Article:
Discuss how firms within an oligopolistic market compete in kinked demand curve

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Discuss how firms within an oligopolistic market compete.

An oligopolistic market is a market structure dominated by a few firms. One definition of an oligopoly, is a market where the five firms biggest firms have 50% or more of the market share. There are different ways firms in an oligopoly may compete.
Firstly, the kinked demand curve model suggests that prices will be stable because firms have little or no incentive to change prices. If a firm increased price, they would be uncompetitive and lose market share; therefore demand is price elastic for a price increase. If they cut prices, other firms follow suit and there is a price war; therefore, if they cut prices, demand will be price inelastic and they will have less revenue. Therefore, the best solution is to keep prices stable.

the kinked demand curve
the kinked demand curve

Because there is no incentive to change price, firms compete through non-price competition such as advertising, branding, after sales service and offering a better product. In other words firms try to sell goods through measures other than price.

Non-price competition is particularly important for markets where branding is important such as soft drinks, clothes and mobile phones. Firms will try hard to differentiate their products through extra features, good reputation and effective advertising campaigns.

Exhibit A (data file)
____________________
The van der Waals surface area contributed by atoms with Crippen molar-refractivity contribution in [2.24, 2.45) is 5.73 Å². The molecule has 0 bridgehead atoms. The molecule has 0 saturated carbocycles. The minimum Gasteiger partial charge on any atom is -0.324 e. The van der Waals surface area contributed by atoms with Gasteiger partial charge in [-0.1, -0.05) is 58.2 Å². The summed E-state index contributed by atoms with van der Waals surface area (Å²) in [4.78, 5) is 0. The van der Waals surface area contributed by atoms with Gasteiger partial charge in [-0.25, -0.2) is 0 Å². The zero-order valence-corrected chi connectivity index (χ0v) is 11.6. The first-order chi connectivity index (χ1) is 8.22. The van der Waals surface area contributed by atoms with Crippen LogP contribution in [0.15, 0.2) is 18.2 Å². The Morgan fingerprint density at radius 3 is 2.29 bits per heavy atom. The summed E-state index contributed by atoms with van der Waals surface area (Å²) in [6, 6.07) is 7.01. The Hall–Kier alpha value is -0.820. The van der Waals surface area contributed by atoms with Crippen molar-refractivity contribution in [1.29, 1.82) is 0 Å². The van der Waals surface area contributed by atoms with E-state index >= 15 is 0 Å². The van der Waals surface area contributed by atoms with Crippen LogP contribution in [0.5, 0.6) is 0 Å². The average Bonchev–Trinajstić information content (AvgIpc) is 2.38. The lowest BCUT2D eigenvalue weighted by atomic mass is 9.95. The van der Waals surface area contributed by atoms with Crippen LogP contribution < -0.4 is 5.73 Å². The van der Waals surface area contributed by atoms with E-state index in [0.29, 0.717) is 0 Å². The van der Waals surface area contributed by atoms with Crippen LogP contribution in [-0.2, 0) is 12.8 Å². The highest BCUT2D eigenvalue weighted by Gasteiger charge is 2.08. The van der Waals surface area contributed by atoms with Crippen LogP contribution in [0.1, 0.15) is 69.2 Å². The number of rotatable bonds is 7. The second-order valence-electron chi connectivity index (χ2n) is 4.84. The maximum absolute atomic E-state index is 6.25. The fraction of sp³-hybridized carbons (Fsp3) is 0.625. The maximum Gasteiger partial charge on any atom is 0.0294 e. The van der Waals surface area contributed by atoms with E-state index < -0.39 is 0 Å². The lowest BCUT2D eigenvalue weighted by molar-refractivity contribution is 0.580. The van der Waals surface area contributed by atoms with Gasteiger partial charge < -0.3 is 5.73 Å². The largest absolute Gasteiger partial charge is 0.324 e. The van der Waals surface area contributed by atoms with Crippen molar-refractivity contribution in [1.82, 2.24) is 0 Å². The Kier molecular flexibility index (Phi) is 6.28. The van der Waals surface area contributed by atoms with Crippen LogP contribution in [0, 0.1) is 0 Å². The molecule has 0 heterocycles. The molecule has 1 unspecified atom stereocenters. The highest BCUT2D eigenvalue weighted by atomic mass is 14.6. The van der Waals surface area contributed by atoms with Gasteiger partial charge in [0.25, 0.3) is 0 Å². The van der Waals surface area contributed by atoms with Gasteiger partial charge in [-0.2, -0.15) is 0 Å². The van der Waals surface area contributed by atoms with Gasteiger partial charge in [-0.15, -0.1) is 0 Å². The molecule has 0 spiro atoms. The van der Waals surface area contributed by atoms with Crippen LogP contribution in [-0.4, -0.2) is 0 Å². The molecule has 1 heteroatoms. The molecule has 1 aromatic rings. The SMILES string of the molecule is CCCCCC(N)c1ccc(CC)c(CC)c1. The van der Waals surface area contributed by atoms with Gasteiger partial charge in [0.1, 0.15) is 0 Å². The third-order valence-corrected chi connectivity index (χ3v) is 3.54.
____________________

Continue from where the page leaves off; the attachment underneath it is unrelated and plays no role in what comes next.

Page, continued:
However, the kinked demand curve has limitations. It doesn’t explain how prices were arrived at in the first place. In the real world, it doesn’t explain why prices in oligopoly do change. It is only one theoretical model to explain some behaviour under certain conditions.

Also, if firms seek to maximise market share rather than profit maximisation then they may compete by cutting prices. Although, this makes them less profit, some firms may see increasing market share as the most important long-term objective. If demand is price inelastic, cutting prices will lead to lower revenue, however a firm may feel it is worth it.

This is because cutting prices leads to increased market share, and it may enable a reduction in competition in the long term. Also with higher output they may be able to benefit from economies of scale and get rid of surplus stock. However, price wars are often selective (e.g. supermarkets cutting certain products) or short term. Also, shareholders often prefer profits and dividends to growth maximisations.

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